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Eight Bells and Top Masts: Diaries from a Tramp Steamer

Biography & autobiography


by
Christopher Lee

Book Details

Format: EPUB

Page count: 254 pages

File size: 248 KB

Protection: DRM

Language: English

The late 1950s, twilight years of the British Empire, saw the end of the era of the ‘tramp steamer’ – coal-burning merchant ships that ‘tramped’ from port to port in the days before bulk carriers, hunting for any cargo that needed hauling to any place. In this marvelous memoir Christopher Lee offers the diaries of a ‘Lad’ much like himself who, at the age of 17, took his first job aboard the tramp ship Empire Heywood. Over two years this Lad would get to travel through the Suez canal, into the Indian Ocean and across the Pacific – so acquiring a panoramic view of the fading empire – before returning home to England as a man. The diaries give a splendid account of all the dramas of life aboard ship, with an eccentric cast of characters and a wealth of lively seafaring language. A third-person narrative from the author provides invaluable historical context.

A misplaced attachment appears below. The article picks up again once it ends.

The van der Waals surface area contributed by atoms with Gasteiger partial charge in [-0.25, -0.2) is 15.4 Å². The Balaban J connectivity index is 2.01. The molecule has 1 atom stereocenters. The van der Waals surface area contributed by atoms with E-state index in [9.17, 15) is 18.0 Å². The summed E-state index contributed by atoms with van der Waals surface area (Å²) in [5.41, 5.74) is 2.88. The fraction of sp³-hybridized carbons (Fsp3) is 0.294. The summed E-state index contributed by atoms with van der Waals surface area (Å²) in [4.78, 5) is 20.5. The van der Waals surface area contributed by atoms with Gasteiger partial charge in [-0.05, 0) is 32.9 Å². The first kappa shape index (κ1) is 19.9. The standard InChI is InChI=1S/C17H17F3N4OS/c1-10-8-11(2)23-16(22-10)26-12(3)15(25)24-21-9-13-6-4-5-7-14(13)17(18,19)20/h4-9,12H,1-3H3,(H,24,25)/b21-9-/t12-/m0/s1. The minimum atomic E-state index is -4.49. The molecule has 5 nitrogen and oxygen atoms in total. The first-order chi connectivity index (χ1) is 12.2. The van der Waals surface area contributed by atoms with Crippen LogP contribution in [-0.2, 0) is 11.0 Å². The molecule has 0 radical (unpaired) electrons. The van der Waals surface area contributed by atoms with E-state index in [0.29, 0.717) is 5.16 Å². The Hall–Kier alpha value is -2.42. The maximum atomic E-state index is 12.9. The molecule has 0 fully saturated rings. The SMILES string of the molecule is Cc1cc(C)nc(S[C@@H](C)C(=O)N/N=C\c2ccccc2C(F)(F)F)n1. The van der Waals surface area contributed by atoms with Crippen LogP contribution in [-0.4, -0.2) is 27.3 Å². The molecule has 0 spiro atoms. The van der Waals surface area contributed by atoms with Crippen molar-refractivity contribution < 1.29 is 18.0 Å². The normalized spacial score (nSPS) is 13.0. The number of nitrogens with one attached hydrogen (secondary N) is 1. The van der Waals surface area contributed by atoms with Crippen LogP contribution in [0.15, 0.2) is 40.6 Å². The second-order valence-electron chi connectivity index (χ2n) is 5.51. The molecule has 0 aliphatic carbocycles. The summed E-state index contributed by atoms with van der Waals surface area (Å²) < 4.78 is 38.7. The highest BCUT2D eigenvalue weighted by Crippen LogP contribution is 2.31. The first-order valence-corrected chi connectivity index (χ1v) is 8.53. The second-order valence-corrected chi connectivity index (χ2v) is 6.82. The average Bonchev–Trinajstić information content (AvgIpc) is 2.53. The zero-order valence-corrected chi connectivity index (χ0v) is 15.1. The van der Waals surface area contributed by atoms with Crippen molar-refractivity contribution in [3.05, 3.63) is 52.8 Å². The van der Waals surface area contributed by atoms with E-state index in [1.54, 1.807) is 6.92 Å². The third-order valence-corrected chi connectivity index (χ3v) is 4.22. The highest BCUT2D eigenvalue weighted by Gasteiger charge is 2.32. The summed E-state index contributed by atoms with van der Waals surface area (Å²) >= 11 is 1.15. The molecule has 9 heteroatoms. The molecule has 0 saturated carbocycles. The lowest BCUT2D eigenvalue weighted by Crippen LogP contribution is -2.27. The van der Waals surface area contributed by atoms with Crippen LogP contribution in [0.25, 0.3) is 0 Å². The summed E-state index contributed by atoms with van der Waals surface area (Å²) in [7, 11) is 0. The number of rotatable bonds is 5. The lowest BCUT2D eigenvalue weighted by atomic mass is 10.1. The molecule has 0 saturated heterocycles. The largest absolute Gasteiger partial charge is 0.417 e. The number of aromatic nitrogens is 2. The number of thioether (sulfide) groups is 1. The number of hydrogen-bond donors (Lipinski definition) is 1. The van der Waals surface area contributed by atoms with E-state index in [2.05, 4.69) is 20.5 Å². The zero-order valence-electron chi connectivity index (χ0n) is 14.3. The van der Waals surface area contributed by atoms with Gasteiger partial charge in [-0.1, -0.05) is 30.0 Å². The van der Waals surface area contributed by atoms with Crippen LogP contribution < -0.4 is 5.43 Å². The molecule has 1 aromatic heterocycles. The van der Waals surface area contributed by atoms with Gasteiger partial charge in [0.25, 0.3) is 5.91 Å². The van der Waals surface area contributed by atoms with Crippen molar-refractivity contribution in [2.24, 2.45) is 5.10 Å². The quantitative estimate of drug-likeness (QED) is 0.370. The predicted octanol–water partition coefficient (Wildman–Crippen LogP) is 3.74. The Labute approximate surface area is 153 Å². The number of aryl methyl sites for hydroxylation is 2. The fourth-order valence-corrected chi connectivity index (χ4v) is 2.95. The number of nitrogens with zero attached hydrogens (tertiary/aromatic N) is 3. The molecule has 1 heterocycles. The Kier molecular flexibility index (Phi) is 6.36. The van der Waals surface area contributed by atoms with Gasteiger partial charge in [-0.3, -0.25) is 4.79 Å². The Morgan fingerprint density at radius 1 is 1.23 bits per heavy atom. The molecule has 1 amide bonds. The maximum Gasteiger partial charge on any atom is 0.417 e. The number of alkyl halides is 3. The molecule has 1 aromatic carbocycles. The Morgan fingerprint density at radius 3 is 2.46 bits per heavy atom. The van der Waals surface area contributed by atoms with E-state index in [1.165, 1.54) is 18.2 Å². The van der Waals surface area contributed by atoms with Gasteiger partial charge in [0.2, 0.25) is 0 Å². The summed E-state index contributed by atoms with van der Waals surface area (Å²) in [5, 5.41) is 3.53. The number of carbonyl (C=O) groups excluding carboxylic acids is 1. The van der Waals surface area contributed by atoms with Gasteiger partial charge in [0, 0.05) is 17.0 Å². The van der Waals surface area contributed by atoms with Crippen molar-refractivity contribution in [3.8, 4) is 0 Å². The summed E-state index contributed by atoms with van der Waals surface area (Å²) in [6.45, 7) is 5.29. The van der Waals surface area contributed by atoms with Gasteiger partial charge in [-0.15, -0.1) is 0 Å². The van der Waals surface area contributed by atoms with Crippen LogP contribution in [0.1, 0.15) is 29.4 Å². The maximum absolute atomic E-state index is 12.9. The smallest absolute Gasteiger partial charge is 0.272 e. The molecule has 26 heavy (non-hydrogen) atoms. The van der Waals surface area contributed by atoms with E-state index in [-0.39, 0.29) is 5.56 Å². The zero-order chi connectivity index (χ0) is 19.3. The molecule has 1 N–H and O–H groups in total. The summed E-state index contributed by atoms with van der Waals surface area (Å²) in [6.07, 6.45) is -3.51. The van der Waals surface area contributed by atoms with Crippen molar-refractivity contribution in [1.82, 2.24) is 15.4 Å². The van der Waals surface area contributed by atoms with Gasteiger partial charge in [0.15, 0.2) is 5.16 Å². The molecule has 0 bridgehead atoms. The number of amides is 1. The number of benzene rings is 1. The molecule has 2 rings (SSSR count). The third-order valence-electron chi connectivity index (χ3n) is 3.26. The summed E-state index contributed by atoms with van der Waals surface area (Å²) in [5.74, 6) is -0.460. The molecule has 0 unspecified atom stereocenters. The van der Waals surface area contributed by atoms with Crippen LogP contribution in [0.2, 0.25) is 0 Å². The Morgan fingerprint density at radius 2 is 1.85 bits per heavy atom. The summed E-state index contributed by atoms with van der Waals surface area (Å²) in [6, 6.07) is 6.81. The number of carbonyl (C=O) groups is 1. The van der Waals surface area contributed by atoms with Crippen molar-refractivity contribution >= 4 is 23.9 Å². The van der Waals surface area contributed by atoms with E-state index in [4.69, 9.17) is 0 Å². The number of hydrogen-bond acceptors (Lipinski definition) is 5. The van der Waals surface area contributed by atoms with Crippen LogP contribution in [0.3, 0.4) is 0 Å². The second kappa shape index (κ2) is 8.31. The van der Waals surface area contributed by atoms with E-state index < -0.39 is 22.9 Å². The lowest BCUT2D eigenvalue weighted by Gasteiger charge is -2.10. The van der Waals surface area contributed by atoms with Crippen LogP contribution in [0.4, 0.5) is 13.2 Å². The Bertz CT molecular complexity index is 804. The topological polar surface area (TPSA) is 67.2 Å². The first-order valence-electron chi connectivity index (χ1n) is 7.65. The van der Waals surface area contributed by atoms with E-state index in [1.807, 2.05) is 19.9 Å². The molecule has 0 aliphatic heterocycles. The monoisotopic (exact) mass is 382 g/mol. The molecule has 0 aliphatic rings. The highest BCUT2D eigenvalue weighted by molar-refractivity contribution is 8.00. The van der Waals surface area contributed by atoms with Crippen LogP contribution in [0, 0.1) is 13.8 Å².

The late 1950s, twilight years of the British Empire, saw the end of the era of the ‘tramp steamer’ – coal-burning merchant ships that ‘tramped’ from port to port in the days before bulk carriers, hunting for any cargo that needed hauling to any place. In this marvelous memoir Christopher Lee offers the diaries of a ‘Lad’ much like himself who, at the age of 17, took his first job aboard the tramp ship Empire Heywood. Over two years this Lad would get to travel through… (more)

The late 1950s, twilight years of the British Empire, saw the end of the era of the ‘tramp steamer’ – coal-burning merchant ships that ‘tramped’ from port to port in the days before bulk carriers, hunting for any cargo that needed hauling to any place. In this marvelous memoir Christopher Lee offers the diaries of a ‘Lad’ much like himself who, at the age of 17, took his first job aboard the tramp ship Empire Heywood. Over two years this Lad would get to travel through the Suez canal, into the Indian Ocean and across the Pacific – so acquiring a panoramic view of the fading empire – before returning home to England as a man. The diaries give a splendid account of all the dramas of life aboard ship, with an eccentric cast of characters and a wealth of lively seafaring language. A third-person narrative from the author provides invaluable historical context.

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